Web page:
Please Sign In

Please enter a valid username and password
  • Log in with Facebook
» Not a member? Take a moment to register
» Forgot Username or Password

Why Register?
Signing up could earn you gear (click here to learn how)! It also keeps offensive content off our site.

Vintage Tackle Contest: HICO Topwater

Recent Comments

Categories

Recent Posts

Archives

Syndicate

Google Reader or Homepage
Add to My Yahoo!
Add to My AOL

The Lateral Line
in your Inbox

Enter your email address to get our new post everyday.

May 31, 2012

Vintage Tackle Contest: HICO Topwater

By Joe Cermele

This week's entry into our ongoing vintage tackle contest comes from Tracey Johnston, who acquired this lure when he purchased an old tackle box full of rusty baits. Though he identified a bunch of the lures, this striped topwater left him a bit stumped. No worries, Tracey...vintage tackle expert Dr. Todd Larson of the The Whitefish Press and "Fishing For History" blog to the rescue.

Dr. Todd says:

"The Horrocks-Ibbotson Company of Utica, New York is largely forgotten today, but there was a long stretch when H-I (HICO) was the largest fishing tackle manufacturer in the world--dwarfing even Pflueger and Shakespeare. They manufactured everything from rods and reels to lures, lines of tackle they got into over the course of decades by purchasing numerous other companies and folding them into the H-I family. You have a HICO Bait dating from ca. 1950. They have a distinctive paint pattern that is impossible to mistake for any other lure. In nice condition like this one, it is worth $10-$15. To see a picture of a HICO bait in the box, click here."

To be honest, $10 to $15 isn't much more (and it's less in some cases) than what you'd pay for a similar lure nowadays. If I were you, Tracey, I'd try to stick a pike or bass on that thing! Thanks for sending, and enjoy the Berkley Digital Tournament Scale that's headed your way

If you've already sent me photos of your vintage tackle, keep checking every Thursday to see if I chose it for an appraisal by Dr. Todd. If you haven't and want to enter the contest, email photos of your old tackle to fstackle@gmail.com, along with your name, mailing address, and story of how you acquired the gear. If I use it in a Thursday post, you get a Berkley Digital Tournament Scale (left, $40).

Comments (4)

Top Rated
All Comments
from buckhunter wrote 1 year 45 weeks ago

Very unique color scheme and I really like the translucent scales over the paint.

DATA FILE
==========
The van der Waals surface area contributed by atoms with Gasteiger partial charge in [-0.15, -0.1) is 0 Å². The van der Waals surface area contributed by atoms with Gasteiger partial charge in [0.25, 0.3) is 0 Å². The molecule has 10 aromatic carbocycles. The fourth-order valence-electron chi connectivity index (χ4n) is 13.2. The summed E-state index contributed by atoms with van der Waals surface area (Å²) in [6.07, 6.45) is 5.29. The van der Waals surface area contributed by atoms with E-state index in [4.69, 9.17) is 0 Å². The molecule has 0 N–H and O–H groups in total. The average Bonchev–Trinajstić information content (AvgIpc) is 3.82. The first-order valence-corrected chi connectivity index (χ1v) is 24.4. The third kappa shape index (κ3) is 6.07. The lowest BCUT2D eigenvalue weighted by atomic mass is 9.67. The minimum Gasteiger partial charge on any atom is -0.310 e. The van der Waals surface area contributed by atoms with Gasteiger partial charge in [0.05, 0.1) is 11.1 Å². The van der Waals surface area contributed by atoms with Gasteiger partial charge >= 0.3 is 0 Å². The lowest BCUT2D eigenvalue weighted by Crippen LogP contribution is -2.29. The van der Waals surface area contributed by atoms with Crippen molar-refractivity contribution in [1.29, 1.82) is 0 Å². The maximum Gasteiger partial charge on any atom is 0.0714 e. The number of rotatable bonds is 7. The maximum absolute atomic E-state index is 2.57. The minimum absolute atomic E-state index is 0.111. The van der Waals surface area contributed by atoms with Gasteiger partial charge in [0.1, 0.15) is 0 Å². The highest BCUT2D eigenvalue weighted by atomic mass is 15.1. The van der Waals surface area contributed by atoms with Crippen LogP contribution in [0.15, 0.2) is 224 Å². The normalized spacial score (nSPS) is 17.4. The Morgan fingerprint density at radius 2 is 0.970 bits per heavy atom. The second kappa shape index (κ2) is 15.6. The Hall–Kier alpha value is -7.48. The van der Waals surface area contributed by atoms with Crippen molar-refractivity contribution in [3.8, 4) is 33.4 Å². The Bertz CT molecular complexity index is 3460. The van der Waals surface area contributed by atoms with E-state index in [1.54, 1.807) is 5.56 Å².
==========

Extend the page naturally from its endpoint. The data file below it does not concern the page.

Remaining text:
I would think this lure would be worth more. I'm guessing Ebay has inflated the prices somewhat?

0 Good Comment? | | Report
from whitefishpress wrote 1 year 45 weeks ago

@buckhunter There just doesn't seem to be as much collector interest in Horrocks-Ibbotson. They made a lot of tackle, but most of it was low end. So it is readily available, and not well made -- many lures seemed to have been shipped without primer (this style has a durable paint scheme used first by Shur Katch which H-I purchased). Interestingly, tackle marked Abbey & Imbrie (which H-I owned and operated since the early 1930s) is very collectible, even the tackle from the H-I era, but similar or exact H-I stuff doesn't sell well.

Nice bit of trivia here--a whole bunch of the tackle marked "Winchester" was sold by H-I. Horrocks purchased the entire Winchester fishing tackle division in the late 1920s and continued selling it until the 1950s. Many people page HUGE amounts of money for Winchester lures that are actually made and sold by H-I. I once watched H-I guru and budding bass pro angler Chris Labuz point out 100+ pieces of H-I Winchester in a massive display...

+1 Good Comment? | | Report
from twa32 wrote 1 year 45 weeks ago

Very cool lure. I can see why the color scheme is so distinctive. I was drawn to it right away without really knowing why. It was just striking I guess. I hope you get that thing out on the water Tracey. Good luck. Thanks guys for another interesting post!

0 Good Comment? | | Report
from jamesti wrote 1 year 45 weeks ago

i bet that would be a killer on pike! it's in good shape too.

0 Good Comment? | | Report

Post a Comment

from whitefishpress wrote 1 year 45 weeks ago

@buckhunter There just doesn't seem to be as much collector interest in Horrocks-Ibbotson. They made a lot of tackle, but most of it was low end. So it is readily available, and not well made -- many lures seemed to have been shipped without primer (this style has a durable paint scheme used first by Shur Katch which H-I purchased). Interestingly, tackle marked Abbey & Imbrie (which H-I owned and operated since the early 1930s) is very collectible, even the tackle from the H-I era, but similar or exact H-I stuff doesn't sell well.

Nice bit of trivia here--a whole bunch of the tackle marked "Winchester" was sold by H-I. Horrocks purchased the entire Winchester fishing tackle division in the late 1920s and continued selling it until the 1950s. Many people page HUGE amounts of money for Winchester lures that are actually made and sold by H-I. I once watched H-I guru and budding bass pro angler Chris Labuz point out 100+ pieces of H-I Winchester in a massive display...

+1 Good Comment? | | Report
from jamesti wrote 1 year 45 weeks ago

i bet that would be a killer on pike! it's in good shape too.

0 Good Comment? | | Report
from buckhunter wrote 1 year 45 weeks ago

Very unique color scheme and I really like the translucent scales over the paint.

I would think this lure would be worth more. I'm guessing Ebay has inflated the prices somewhat?

0 Good Comment? | | Report
from twa32 wrote 1 year 45 weeks ago

Very cool lure. I can see why the color scheme is so distinctive. I was drawn to it right away without really knowing why. It was just striking I guess. I hope you get that thing out on the water Tracey. Good luck. Thanks guys for another interesting post!

0 Good Comment? | | Report

Post a Comment